华商与经济转型系列59： 华人人才流失（上） 外国月亮比较圆？
夏伟文 & 陈薛卉
Brain drain is defined by World Bank as the emigration of high-skill individuals above 25 years of age with an academic or professional degree beyond high school. Brain drain is not new to Malaysia. This issue has been debated in Parliament by policy makers as well as coffee shop by laymen since years ago. On the other hand, Home Minister Datuk Seri Hishammuddin said as of 31 July 2012 there were 1,581,264 legal foreign workers in Malaysia. 48% are made up by Indonesia, Bangladesh of about 18%, Myanmar of about 7.8%, Nepal for about 7.8%, India of 7% and remaining are Vietnam. The number provided actually excludes spouse or children of these workers that are smuggled into the country. The foreign workers in Malaysia are mostly semi-skilled or unskilled workers.
However, in our pursuit to be a developed nation by 2020, we need a lot of talents or skilled labor, both developed from our internal education system and brain gain from aboard.
However, the reality is completely opposite. These few highlights from World Bank’s Malaysia Economic Monitor on April 2011 look scary.
- Malaysian brain drain estimates for year 2010 is 276,558 people. Top five favored brain drain destinations are Singapore (121,662 people), followed by Australia (51,556), United States (34,045), United Kingdom (16,609) and Canada (12,807). These figures are more than double for estimates of Diasporas (included skilled and unskilled, working and non-working) of Malaysian aboard.
- 47 percent of all skilled foreign-born residents in Singapore were born in Malaysia. The number of our skilled labor in Singapore is much larger if non-residents Malaysian in Singapore are included.
- 35 percent of Malaysian-born residents in Singapore are tertiary-educated, which refers to universities, polytechnics, and other tertiary institutions conferring professional qualifications and other diplomas.
- Educated migrants show rising trend with indication that people spending years studying aboard getting less incline to return.
- Brain drain may have become younger as more people below the age of 23 emigrate. No other country in the mentioned age group has more skilled emigrant leaving the country in early age than Malaysia except Vietnam.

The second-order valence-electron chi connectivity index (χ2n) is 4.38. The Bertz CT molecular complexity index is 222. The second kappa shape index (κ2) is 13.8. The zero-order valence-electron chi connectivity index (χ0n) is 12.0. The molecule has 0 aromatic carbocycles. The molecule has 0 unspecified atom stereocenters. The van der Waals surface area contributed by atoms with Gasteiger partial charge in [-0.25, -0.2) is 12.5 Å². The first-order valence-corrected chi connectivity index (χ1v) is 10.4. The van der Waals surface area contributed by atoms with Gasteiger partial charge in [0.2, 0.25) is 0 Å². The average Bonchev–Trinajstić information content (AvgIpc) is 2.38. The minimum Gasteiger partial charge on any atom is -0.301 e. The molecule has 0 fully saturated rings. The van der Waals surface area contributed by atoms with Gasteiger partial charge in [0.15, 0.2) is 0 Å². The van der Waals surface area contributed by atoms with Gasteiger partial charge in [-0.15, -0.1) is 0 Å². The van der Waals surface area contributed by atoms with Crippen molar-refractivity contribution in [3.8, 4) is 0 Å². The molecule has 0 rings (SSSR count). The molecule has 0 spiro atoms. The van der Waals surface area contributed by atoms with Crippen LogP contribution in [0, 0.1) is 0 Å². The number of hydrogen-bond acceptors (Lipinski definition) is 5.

- Malaysia’s overall immigrant estimated at 2.4 million, with the stock of Indonesian-born immigrants accounting for about 1.4 million. This places the Indonesia-Malaysia migration corridor among the largest migration corridors in the world.
- Demographic profile of emigrants is skewed towards young population of Chinese ethnicity.
- In a survey, 66% of emigrant claimed “career prospect” as the drivers of brain drain, followed by “social injustice” (60%), “compensation” (54%) and “study and stay on” (30%).
- Top policy initiatives that may entice emigrants to return are “change from raced-based towards needs-based affirmative action” (87% of respondents), “evidence of fundamental and positive change in the government/public sector” (82%) and “greater investment in public education” (46%).
Can ETP Solve Brain Drain?
The success of ETP and its many NKEAs require many talents. Thus, this transformation program does aims at attracting Malaysians working aboard and skilled foreigners to come to Malaysia.
Brain drain issue is highlighted in one of its six Strategic Reform Initiatives (SRIs) of the ETP, namely “Human Capital Development”. Other than that, the Economic planning unit is also leading the establishment of the Talent Corp Malaysia Berhad (TalentCorp) which has job to be a coordinator between the program and the skilled workers overseas.
The government through ETP, TalentCorp and other policies will take few actions to attract expatriate by:
- Designing and implementing attractive expatriate packages for both overseas Malaysians and skilled non-Malaysians (mainly on personal income tax incentive).
- Design and implement marketing efforts to inform that this package are implemented in Malaysia.
- Assist expatriates with their applications to work in Malaysia (e.g. visas, working permits).
Deeper analysis will reveal that those efforts are not enough because they only focus on one aspect – the monetary incentives. For example, returning experts are offered to buy a car without tax, flat 15% tax rate for five years and permanent resident status for their wife and children who is not Malaysian citizen under the “Returning Expert Program (REP)” scheme. Yet, between 2001 and 2010, there is only 1130 applicant for REP. Perhaps, the government targeted wrong countries. Among the top seven Malaysian emigrant countries, TalentCorp did not focus on Canada, Brunei and New Zealand. Perhaps also that brain drain is more than monetary factor. Other factors like perceptions and fear do play important role.
Perception of “Moon overseas is brighter and better”